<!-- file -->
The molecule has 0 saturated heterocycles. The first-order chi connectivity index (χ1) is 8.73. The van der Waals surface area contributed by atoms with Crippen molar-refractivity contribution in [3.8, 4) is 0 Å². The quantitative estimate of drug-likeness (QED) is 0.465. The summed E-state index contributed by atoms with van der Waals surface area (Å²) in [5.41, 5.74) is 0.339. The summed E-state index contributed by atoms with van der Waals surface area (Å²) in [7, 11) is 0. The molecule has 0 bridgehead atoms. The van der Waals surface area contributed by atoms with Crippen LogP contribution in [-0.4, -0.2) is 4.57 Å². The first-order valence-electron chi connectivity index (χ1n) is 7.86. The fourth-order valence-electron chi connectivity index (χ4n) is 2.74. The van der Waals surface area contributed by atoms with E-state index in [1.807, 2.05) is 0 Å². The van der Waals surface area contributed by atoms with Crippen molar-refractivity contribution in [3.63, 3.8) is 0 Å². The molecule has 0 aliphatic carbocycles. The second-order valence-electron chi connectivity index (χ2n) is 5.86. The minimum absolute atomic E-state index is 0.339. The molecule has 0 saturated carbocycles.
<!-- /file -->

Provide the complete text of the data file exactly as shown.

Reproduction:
The molecule has 0 saturated heterocycles. The first-order chi connectivity index (χ1) is 8.73. The van der Waals surface area contributed by atoms with Crippen molar-refractivity contribution in [3.8, 4) is 0 Å². The quantitative estimate of drug-likeness (QED) is 0.465. The summed E-state index contributed by atoms with van der Waals surface area (Å²) in [5.41, 5.74) is 0.339. The summed E-state index contributed by atoms with van der Waals surface area (Å²) in [7, 11) is 0. The molecule has 0 bridgehead atoms. The van der Waals surface area contributed by atoms with Crippen LogP contribution in [-0.4, -0.2) is 4.57 Å². The first-order valence-electron chi connectivity index (χ1n) is 7.86. The fourth-order valence-electron chi connectivity index (χ4n) is 2.74. The van der Waals surface area contributed by atoms with E-state index in [1.807, 2.05) is 0 Å². The van der Waals surface area contributed by atoms with Crippen molar-refractivity contribution in [3.63, 3.8) is 0 Å². The molecule has 0 aliphatic carbocycles. The second-order valence-electron chi connectivity index (χ2n) is 5.86. The minimum absolute atomic E-state index is 0.339. The molecule has 0 saturated carbocycles.